“I’ll kill them all! We should just go home and shoot them! They don’t love me, no they love you, they think you’re an angel and that I’m a rat. Well I think you’re the rat!”
It was the saddest thing to listen to as I sat in the Orthopedic office, waiting for my mom to fill out the paperwork. As I listened to an older woman struggle with Dementia.
Her husband sat next to her, his back in a brace, on crutches. His face was wrinkled and kind seemed etched upon it. As he walked in, the writer in me examined him and I thought he seems really nice. I wasn’t proven wrong.
In walked in his wife, frantically gripping his arm, her eyes showed how afraid she was. Why are they leaving us? Why are they leaving? Oh my gosh they’re never coming back! They’ve left us! She looked at him asking these questions, almost yelling, yet he stayed calm.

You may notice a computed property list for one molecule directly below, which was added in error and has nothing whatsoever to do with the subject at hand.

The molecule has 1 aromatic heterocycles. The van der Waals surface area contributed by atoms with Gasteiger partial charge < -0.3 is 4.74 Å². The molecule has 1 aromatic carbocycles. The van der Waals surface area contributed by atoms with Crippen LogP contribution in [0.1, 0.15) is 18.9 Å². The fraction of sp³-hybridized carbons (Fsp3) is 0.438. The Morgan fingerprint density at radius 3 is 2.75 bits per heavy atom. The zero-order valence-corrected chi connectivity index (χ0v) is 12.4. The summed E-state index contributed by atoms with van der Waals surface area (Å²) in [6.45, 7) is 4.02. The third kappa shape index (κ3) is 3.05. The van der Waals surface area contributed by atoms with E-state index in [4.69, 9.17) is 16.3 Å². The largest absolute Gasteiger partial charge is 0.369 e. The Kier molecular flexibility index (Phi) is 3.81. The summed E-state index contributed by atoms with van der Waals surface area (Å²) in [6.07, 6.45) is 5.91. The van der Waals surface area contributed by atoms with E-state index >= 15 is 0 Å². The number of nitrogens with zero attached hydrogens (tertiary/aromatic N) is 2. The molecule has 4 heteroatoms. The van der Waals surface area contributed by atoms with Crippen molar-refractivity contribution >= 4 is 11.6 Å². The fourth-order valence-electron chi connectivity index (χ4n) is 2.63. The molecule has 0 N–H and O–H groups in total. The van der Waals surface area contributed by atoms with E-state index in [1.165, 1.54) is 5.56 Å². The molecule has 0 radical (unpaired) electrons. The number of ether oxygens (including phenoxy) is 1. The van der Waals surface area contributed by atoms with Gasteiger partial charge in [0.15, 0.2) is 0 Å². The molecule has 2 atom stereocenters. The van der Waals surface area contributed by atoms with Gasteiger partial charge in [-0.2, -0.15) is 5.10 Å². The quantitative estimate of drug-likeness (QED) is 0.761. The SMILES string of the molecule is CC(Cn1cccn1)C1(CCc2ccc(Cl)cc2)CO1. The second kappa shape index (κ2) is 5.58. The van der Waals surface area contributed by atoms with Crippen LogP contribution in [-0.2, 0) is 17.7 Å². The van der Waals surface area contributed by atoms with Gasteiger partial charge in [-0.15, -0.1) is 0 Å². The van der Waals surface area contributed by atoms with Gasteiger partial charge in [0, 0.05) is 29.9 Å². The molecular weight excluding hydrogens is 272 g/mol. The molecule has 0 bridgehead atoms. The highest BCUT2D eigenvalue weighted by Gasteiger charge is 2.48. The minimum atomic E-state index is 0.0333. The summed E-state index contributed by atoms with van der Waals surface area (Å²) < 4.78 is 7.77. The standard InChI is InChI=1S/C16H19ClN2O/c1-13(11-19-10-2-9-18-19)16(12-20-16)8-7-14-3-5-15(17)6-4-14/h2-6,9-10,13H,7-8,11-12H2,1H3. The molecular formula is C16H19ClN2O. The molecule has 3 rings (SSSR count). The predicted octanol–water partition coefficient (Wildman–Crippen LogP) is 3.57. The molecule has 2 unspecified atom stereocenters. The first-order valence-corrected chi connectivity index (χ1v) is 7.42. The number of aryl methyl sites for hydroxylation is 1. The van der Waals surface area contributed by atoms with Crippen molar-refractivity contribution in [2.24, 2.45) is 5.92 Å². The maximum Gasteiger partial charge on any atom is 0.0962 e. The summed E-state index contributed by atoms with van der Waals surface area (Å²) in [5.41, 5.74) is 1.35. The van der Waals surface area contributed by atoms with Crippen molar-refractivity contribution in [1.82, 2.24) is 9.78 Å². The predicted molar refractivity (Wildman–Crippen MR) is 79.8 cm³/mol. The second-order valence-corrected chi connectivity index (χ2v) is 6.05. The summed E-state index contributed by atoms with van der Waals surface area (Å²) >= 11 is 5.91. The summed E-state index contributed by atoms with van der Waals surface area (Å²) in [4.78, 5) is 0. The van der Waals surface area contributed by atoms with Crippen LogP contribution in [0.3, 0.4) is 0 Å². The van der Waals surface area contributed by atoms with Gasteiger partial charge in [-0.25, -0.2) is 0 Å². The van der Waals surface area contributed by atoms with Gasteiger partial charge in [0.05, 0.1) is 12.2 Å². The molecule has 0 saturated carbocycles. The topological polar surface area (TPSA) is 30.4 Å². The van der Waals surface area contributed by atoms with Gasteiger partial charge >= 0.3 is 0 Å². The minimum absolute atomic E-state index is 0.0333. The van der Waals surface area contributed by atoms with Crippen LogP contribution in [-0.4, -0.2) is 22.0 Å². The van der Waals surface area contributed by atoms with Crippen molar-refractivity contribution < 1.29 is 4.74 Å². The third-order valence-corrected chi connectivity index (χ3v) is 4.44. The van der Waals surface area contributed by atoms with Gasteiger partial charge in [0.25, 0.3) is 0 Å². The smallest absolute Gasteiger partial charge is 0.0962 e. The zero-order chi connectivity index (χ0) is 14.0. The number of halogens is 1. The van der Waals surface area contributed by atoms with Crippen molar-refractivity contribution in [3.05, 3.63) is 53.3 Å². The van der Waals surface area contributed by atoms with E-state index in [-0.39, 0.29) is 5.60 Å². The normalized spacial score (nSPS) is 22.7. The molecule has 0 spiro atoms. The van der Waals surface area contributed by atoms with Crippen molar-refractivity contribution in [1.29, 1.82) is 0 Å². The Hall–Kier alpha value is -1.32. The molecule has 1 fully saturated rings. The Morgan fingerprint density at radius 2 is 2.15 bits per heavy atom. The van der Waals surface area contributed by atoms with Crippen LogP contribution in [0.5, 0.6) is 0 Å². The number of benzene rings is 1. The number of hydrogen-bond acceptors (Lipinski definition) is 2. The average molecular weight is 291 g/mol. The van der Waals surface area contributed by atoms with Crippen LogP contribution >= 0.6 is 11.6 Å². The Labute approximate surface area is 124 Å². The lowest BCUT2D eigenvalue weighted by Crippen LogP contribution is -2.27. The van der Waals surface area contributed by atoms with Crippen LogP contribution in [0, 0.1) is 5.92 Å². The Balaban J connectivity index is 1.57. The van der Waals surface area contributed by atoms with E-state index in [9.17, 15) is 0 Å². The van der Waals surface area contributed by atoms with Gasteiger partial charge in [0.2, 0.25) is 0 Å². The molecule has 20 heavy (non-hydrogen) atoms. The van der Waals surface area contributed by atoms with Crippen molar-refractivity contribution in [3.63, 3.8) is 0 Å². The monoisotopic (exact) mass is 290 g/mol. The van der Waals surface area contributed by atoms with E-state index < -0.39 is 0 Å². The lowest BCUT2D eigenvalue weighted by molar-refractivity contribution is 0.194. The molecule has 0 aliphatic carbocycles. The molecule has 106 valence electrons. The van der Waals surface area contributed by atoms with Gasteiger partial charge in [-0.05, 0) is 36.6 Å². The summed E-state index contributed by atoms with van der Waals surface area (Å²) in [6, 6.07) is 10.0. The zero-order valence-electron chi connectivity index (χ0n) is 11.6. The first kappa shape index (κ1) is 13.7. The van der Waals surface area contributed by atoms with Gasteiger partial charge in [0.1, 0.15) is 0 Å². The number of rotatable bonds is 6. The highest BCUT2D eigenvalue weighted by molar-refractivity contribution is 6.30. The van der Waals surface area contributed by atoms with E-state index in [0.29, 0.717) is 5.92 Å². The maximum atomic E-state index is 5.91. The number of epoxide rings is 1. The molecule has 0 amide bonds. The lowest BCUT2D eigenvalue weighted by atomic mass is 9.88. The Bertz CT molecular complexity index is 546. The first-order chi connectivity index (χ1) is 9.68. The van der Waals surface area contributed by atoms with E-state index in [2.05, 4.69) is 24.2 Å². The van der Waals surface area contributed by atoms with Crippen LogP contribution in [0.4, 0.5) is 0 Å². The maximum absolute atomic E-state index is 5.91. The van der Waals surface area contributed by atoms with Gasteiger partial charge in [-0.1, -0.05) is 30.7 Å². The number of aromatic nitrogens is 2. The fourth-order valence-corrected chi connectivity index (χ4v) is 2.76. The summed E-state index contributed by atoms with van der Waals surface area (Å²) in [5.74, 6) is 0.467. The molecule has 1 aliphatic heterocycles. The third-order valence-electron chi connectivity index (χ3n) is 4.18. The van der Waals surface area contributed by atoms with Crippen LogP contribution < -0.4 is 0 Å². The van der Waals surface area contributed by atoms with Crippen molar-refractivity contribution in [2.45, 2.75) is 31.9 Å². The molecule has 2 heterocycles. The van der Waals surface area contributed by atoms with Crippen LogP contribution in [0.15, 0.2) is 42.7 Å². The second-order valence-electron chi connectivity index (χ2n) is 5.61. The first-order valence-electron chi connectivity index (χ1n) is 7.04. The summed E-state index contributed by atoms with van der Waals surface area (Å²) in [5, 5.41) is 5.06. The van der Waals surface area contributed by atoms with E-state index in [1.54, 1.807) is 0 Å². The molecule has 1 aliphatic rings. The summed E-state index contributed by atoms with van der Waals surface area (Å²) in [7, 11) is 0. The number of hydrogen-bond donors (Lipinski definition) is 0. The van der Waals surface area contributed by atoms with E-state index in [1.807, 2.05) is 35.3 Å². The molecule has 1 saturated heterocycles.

Honey, they’ll be back. We have a doctor’s appointment. I promise they’ll be back.
She kept yelling. She called him things he should have never been called. She cursed her family. She was afraid of the restroom, afraid of drinking water. She was afraid of us. She didn’t know where she was, though he told her multiple times.
And then she looked at me. Clutching my mom’s purse I tried not to look at her, but I could see she was glaring at me almost angrily.
She cried. She almost threw up.
She’d forgotten who she was. I’m sure once she was lovely and sweet. That she and her husband were happily married, that she dreamed of her daughter getting married and having grandchildren.
And it broke my heart. To watch someone forget themselves. To watch her husband struggle with her, because he still loves her.
As my mom took me back, I took one last glimpse at them and I smiled at the old man, and he smiled back. His eyes kind and sweet. I smiled at her, and for one second, her kindness shone and she smiled back.